A Secret Safe to Tell is Naomi Hunter’s first book. This beautiful children’s picture book is designed for children of any age, and each page has been carefully illustrated by Karen Erasmus.
The book is a short story about young girl who find herself confused and worried about the ‘games’ her new friend wants to play with her. The story gradually unfolds, and without any direct mention of sexual abuse or pedophiles, it passes on the message that it is okay to tell an adult about sexual abuse, and what to do if that person does not believe or listen initially.
It is an interesting, enjoyable book to read and by concentrating on feelings rather than details of body safety (or abuse) it should not distress any child it is read to, or who reads the book by themselves. Although the topic is clearly child sexual abuse, it is general enough for almost everything to apply to physical abuse as well. I particularly liked the emphasis on grooming and innocent friendship at the start of the book, and the lack of judgement of the person carrying out the abuse. This is important because a child will often be attached to an abuser, and will be less likely to disclose if the abuser is presented as ‘bad’.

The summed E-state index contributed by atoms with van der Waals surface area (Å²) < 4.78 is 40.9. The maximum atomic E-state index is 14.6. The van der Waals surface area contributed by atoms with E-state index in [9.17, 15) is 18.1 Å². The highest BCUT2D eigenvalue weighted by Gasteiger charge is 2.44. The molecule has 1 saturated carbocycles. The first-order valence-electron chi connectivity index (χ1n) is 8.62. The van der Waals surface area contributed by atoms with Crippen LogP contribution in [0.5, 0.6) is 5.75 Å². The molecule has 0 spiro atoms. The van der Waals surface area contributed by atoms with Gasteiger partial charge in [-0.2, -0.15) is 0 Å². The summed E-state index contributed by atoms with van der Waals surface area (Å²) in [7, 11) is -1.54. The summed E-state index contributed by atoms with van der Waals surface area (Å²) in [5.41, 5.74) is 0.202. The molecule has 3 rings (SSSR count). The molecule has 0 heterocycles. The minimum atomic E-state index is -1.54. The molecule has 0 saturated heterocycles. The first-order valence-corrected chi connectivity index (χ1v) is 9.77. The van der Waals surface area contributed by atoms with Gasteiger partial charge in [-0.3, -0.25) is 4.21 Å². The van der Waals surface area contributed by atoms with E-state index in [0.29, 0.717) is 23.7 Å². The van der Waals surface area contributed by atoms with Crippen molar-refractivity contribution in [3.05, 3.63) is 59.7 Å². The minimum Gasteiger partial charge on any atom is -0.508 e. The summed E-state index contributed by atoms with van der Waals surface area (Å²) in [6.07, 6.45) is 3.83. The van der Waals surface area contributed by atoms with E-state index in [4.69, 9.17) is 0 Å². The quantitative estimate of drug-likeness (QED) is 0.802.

- Ten reasons I didn’t tell I was being abused Positive Outcomes for Dissociative Survivors
- Book review: Denial: A memoir of terror (traumadissociation.wordpress.com)
- Pedophiles groom both the child and the family (traumadissociation.wordpress.com)
- Author Naomi Hunter
- Featured Advocate Naomi Hunter (mhadvocatesunited.wordpress.com)
- The Trauma Freeze Response – Playing Possum
- A Secret Safe to Tell on the telly by illustrator Karen Erasmus (karenerasmua.wordpress.com)
- Trauma and Abuse (traumadissociation.com)